Military Personnel:

Medical, Family Support, and Educational Services Are Available for Exceptional Family Members

GAO-07-317R: Published: Mar 16, 2007. Publicly Released: Mar 16, 2007.

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Marcia G. Crosse
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The Department of Defense's (DOD) Exceptional Family Member Program (EFMP) is a mandatory enrollment program for active duty servicemembers who have family members with special medical needs. When military servicemembers are considered for assignment to an installation within the United States, EFMP enrollment is used to determine whether needed services, such as specialized pediatric care, are available through the military health system at the proposed location. Due to this consideration, each military service assigns servicemembers with exceptional family members who have significant needs to certain locations because of the resources available through DOD's health care system in these communities. Further, DOD policy allows (but does not require) the military services to provide family support services specifically for exceptional family members. State and local medical, family support, and educational services in these communities may also serve the military's exceptional family members as part of providing services to local residents. The Ronald W. Reagan National Defense Authorization Act for Fiscal Year 2005 directed us to evaluate the effect of EFMP on health, support, and education services in selected civilian communities with a high concentration of EFMP enrollees. As discussed with the committees of jurisdiction, this report describes (1) the services provided by the military health and family support systems that are available to meet the needs of exceptional family members within the United States, and (2) state and local services--including medical, family support, and educational services--available for the exceptional family members in select communities.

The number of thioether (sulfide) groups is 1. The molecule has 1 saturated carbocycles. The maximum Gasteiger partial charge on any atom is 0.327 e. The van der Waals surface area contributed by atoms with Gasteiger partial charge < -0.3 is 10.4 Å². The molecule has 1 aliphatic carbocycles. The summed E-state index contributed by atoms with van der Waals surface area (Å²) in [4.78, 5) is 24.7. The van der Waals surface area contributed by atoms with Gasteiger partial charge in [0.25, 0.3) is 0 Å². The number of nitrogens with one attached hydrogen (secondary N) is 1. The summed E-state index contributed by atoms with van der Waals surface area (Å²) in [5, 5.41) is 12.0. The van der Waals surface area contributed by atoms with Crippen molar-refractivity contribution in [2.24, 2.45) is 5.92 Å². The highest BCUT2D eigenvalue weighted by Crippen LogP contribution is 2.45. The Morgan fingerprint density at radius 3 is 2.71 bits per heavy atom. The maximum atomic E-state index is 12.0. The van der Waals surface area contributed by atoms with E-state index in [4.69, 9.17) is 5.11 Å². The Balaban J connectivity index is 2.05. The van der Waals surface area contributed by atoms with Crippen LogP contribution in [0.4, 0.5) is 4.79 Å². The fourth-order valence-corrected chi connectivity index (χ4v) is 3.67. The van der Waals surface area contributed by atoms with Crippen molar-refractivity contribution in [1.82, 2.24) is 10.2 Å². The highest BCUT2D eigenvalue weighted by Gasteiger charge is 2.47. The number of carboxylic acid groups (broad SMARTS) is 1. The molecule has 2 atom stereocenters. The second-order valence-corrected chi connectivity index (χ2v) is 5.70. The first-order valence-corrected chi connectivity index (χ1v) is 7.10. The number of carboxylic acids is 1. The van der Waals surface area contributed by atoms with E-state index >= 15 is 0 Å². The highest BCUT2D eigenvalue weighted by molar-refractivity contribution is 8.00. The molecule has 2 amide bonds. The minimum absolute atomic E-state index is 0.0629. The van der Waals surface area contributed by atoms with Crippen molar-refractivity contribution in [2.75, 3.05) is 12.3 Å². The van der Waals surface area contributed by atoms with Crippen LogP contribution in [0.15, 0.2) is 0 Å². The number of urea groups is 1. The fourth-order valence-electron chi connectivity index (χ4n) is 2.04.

Through TRICARE and its supplementary coverage program, DOD provides exceptional family members located at installations within the United States with basic medical services--including inpatient and outpatient care, drugs, and durable medical equipment--and, when needed, additional medical services such as health care provided in the home and respite care. However, DOD officials with whom we spoke in all four communities said that certain medical services requested by exceptional family members may be difficult to obtain because of a limited number of specialists available in DOD's health care system in these communities. Due to a lack of data on exceptional family members and their medical conditions, we were unable to determine the extent to which medical services are utilized by exceptional family members. Family support services are also available to exceptional family members through military service family centers, which provide information about specialized services--including day care, after-school care, and recreational programs. However, some family support services may not be available to accommodate exceptional family members with certain medical conditions. State and local medical, family support, and educational services are available to exceptional family members. Some of the services available include mental health counseling, respite care, therapies for children with developmental delays, and therapy for autism. However, state and local agency officials in the four communities we visited were unable to provide data that could be used to determine the specific service needs of exceptional family members or their utilization of services. Even though data on EFMP were not collected, local officials said that it may be difficult to obtain some services because of the limited number of specialist providers practicing in the community. The availability of services also may depend on the laws and policies of the state where the exceptional family member resides. In addition, under federal law, exceptional family members attending a U.S. public school may be eligible for special education and related services from age 3 through 21. However, we could not identify the type or amount of special education services used by exceptional family members in the communities that we visited due to the absence of specific data on exceptional family members.

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